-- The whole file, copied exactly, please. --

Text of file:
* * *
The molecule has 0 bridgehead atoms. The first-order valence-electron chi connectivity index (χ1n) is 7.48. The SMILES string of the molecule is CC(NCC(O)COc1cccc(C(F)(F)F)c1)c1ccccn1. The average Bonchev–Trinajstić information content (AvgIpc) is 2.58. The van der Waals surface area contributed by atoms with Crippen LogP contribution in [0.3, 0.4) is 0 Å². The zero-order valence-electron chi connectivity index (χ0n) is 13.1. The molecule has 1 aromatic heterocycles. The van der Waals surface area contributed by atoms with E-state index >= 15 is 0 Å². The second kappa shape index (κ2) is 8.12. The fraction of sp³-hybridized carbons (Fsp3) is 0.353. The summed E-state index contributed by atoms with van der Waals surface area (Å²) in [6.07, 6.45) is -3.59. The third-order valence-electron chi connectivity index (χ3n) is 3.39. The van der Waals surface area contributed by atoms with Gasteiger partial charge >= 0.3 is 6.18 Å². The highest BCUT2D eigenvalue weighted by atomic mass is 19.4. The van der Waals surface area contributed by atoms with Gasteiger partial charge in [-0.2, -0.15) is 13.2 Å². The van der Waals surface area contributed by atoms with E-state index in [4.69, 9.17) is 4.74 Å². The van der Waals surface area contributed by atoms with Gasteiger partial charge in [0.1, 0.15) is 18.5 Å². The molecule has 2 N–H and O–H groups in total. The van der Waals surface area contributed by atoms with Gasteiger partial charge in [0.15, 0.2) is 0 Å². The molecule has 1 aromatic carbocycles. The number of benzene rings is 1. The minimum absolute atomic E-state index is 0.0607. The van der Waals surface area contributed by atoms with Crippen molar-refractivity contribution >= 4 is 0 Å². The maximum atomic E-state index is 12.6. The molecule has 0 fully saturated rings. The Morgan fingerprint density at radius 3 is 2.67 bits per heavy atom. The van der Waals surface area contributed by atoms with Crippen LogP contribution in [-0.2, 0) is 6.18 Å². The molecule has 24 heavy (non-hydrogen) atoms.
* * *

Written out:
The molecule has 0 bridgehead atoms. The first-order valence-electron chi connectivity index (χ1n) is 7.48. The SMILES string of the molecule is CC(NCC(O)COc1cccc(C(F)(F)F)c1)c1ccccn1. The average Bonchev–Trinajstić information content (AvgIpc) is 2.58. The van der Waals surface area contributed by atoms with Crippen LogP contribution in [0.3, 0.4) is 0 Å². The zero-order valence-electron chi connectivity index (χ0n) is 13.1. The molecule has 1 aromatic heterocycles. The van der Waals surface area contributed by atoms with E-state index >= 15 is 0 Å². The second kappa shape index (κ2) is 8.12. The fraction of sp³-hybridized carbons (Fsp3) is 0.353. The summed E-state index contributed by atoms with van der Waals surface area (Å²) in [6.07, 6.45) is -3.59. The third-order valence-electron chi connectivity index (χ3n) is 3.39. The van der Waals surface area contributed by atoms with Gasteiger partial charge >= 0.3 is 6.18 Å². The highest BCUT2D eigenvalue weighted by atomic mass is 19.4. The van der Waals surface area contributed by atoms with Gasteiger partial charge in [-0.2, -0.15) is 13.2 Å². The van der Waals surface area contributed by atoms with E-state index in [4.69, 9.17) is 4.74 Å². The van der Waals surface area contributed by atoms with Gasteiger partial charge in [0.1, 0.15) is 18.5 Å². The molecule has 2 N–H and O–H groups in total. The van der Waals surface area contributed by atoms with Gasteiger partial charge in [0.15, 0.2) is 0 Å². The molecule has 1 aromatic carbocycles. The number of benzene rings is 1. The minimum absolute atomic E-state index is 0.0607. The van der Waals surface area contributed by atoms with Crippen molar-refractivity contribution >= 4 is 0 Å². The maximum atomic E-state index is 12.6. The molecule has 0 fully saturated rings. The Morgan fingerprint density at radius 3 is 2.67 bits per heavy atom. The van der Waals surface area contributed by atoms with Crippen LogP contribution in [-0.2, 0) is 6.18 Å². The molecule has 24 heavy (non-hydrogen) atoms.